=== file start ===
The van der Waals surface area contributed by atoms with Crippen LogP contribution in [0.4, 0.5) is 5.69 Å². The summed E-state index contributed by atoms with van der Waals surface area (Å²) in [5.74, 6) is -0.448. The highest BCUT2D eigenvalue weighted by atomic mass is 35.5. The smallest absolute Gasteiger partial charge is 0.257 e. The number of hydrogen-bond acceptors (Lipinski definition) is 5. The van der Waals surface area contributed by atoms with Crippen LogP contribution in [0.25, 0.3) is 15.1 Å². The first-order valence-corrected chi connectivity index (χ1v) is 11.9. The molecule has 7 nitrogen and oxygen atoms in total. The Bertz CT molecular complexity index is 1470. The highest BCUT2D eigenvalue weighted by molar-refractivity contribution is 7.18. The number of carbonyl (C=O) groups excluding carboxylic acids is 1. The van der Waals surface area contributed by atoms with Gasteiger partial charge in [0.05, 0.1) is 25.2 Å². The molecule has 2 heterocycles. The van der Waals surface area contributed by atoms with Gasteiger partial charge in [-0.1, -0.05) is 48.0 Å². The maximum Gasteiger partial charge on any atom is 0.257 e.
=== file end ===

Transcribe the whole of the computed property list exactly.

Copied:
The van der Waals surface area contributed by atoms with Crippen LogP contribution in [0.4, 0.5) is 5.69 Å². The summed E-state index contributed by atoms with van der Waals surface area (Å²) in [5.74, 6) is -0.448. The highest BCUT2D eigenvalue weighted by atomic mass is 35.5. The smallest absolute Gasteiger partial charge is 0.257 e. The number of hydrogen-bond acceptors (Lipinski definition) is 5. The van der Waals surface area contributed by atoms with Crippen LogP contribution in [0.25, 0.3) is 15.1 Å². The first-order valence-corrected chi connectivity index (χ1v) is 11.9. The molecule has 7 nitrogen and oxygen atoms in total. The Bertz CT molecular complexity index is 1470. The highest BCUT2D eigenvalue weighted by molar-refractivity contribution is 7.18. The number of carbonyl (C=O) groups excluding carboxylic acids is 1. The van der Waals surface area contributed by atoms with Gasteiger partial charge in [0.05, 0.1) is 25.2 Å². The molecule has 2 heterocycles. The van der Waals surface area contributed by atoms with Gasteiger partial charge in [-0.1, -0.05) is 48.0 Å². The maximum Gasteiger partial charge on any atom is 0.257 e.